A strike by public sector workers on October 5 crippled Iceland's ports, airport, police services, and radio and television.
1. GV PAN & SVs Students gathered outside university buildings (4 shots) 0.22
2. SVs Police on motorcycles, in cars and vans, policemen on foot carrying placards stage protest (3 shots) 0.50
3. CU PULL BACK TO SVs Public watching closed circuit television in supermarket (3 shots) 1.03
4. TV Protestors gathered in square before rally starts 1.10
5. SV Leader of Labour Union preparing his speech 1.16
6. SV PAN Protestors holding placards 1.22
7. GV PAN & SVs Crowd listens as union leader makes speech (5 shots) 1.44
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Background: REYKJAVIK, ICELAND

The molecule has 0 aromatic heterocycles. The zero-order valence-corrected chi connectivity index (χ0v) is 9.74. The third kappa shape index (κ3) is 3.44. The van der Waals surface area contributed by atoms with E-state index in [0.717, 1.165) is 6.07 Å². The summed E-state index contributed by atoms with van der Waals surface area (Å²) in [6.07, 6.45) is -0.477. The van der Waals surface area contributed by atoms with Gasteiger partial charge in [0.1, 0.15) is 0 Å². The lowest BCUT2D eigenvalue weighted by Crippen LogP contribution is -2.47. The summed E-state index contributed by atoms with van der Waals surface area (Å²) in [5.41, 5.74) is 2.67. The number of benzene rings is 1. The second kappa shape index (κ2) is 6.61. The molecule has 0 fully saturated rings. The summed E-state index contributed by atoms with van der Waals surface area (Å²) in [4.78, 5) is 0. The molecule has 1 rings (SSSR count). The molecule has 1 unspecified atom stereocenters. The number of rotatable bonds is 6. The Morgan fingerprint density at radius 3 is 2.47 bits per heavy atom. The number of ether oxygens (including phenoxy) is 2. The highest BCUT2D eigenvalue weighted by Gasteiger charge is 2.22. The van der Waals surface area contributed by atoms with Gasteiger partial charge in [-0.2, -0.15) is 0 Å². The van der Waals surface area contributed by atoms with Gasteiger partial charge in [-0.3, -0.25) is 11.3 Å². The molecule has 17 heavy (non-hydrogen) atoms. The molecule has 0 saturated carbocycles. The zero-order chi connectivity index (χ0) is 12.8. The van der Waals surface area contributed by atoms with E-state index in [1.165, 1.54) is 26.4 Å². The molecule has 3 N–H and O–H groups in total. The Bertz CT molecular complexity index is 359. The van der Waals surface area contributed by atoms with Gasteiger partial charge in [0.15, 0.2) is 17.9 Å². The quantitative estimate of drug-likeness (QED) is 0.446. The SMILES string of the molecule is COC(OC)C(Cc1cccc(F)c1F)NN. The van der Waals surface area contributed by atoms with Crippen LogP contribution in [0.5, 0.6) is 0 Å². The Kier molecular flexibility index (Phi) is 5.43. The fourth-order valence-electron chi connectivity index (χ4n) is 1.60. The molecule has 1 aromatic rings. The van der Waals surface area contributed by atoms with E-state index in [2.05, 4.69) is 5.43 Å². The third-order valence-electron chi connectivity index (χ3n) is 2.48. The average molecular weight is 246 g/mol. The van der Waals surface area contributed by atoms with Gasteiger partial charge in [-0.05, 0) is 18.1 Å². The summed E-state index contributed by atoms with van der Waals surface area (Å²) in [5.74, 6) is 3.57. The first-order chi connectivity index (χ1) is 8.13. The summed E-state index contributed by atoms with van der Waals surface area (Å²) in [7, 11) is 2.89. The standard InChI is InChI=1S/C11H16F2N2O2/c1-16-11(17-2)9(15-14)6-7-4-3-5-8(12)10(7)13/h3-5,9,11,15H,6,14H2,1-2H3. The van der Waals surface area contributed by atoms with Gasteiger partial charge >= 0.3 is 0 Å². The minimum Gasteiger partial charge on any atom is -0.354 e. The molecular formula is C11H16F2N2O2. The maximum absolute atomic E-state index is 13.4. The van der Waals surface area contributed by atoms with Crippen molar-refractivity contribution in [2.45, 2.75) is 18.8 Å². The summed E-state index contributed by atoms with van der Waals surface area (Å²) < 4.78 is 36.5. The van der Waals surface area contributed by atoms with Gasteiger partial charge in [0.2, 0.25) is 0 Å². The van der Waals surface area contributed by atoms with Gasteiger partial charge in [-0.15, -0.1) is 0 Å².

A strike by public sector workers on October 5 crippled Iceland's ports, airport, police services, and radio and television. The indefinite strike was called by unions in protest against the right-wing government's economic policies, which they said were drastically cutting living standards. A government call to man essential services was ignored. According to official estimates the entire country could be brought to a standstill in two weeks if the stoppage continues. Students supporting the strike gathered outside Reykjavik University -- radio reports said scuffles broke out near there between pickets and strikebreakers. One quarters of the city's police service paraded through the streets to protest against the extra work the strike was giving them. The streets themselves were empty of public transport, as transport workers also joined the dispute. With radio and television off the air, the public was left with only private closed-circuit television to watch. The 17,000 strong public sector unions are calling for an across-the-board wage rise of 40 per cent. The government has offered public sector workers a big tax cut and a six per cent wage rise. Negotiations between the government and unions began on October 5 under the auspices of an independent mediator. Observers said there were no signs of breakthrough.